With all key pieces of the budget puzzle squarely in place, the regular session of the 83rd Regular Session adjourned sine die (“without another day”) yesterday. This session will be remembered for the dramatic increase in spending, little reforms, and lackluster tax relief.
In other words, a session that began with a whimper ended with a wince.
Lawmakers will be all too eager to tell you what a conservative budget they passed this time around, keeping everything within the weak LBB spending cap, even proudly declaring that general revenue increased less than the growth of population and inflation.
Technically, it’s true, but only because they conveniently ignore the extra “supplemental appropriations” that they pass outside of the budget… often back-filling money into a previous budget before the current fiscal biennium is technically over.
A more accurate assessment of legislator’s spending habits is to compare all spending done in one legislative session to the next.
According to the Texas Public Policy Foundation, total funds spent from general revenue and the Economic Stabilization Fund (treated as general revenue spending unless constitutionally dedicated) during last legislative session totaled approximately $84 billion. This session, lawmakers spent approximately $106 billion from general revenue and the ESF.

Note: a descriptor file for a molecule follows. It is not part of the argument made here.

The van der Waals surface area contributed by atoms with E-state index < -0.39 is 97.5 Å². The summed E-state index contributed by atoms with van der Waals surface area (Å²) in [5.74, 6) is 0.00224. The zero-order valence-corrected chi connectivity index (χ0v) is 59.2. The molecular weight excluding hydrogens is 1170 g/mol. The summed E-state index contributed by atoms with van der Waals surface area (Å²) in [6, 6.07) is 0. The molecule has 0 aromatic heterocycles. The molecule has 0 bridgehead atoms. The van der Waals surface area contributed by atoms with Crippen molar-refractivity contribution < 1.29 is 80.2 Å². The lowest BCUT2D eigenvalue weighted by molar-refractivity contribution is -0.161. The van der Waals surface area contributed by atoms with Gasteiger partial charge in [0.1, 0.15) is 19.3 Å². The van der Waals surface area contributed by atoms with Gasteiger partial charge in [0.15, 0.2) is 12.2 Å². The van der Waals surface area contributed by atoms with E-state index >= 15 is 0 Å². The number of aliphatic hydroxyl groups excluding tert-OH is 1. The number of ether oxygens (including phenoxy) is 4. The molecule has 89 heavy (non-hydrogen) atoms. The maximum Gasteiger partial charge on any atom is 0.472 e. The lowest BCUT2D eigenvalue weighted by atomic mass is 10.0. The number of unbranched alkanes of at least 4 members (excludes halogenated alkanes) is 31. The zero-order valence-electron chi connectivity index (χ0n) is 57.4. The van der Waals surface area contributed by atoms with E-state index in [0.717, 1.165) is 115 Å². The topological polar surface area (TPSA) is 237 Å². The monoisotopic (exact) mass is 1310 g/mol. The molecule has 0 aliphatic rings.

That’s a $22 billion (26%) increase in spending from funds lawmakers have complete discretion over!
Mind you, the state treasury realized an $8 billion surplus in general revenue when lawmakers arrived in Austin in January. That wasn’t enough to satisfy the Legislature’s spending appetite – they committed to spending $4 billion from the state’s savings account on top of it.
Did taxpayers at least get any tax relief in the process? Barely.
While legislators were busy voting to raise their pensions and giving Democrats virtually all the public education spending they wanted, they passed a modest franchise tax relief bill with a fiscal note of about a half a billion dollars – about a billion dollars less than what Governor Perry demanded to see on his desk if members wanted to “enjoy their summer.”
Legislators will claim the System Benefit Fund – a program designed to help low-income Texans with their utility bill that was never used – should count as tax relief too. But it isn’t technically a tax. It’s a fee that will stop being collected – the existing funds of which will be used on those who never paid the fee.
It’s going to take a lot of spinning for lawmakers to make this session sound successful, but there’s no doubt they’ll be trying hard when they finally return home to their districts. It’s almost election season after all!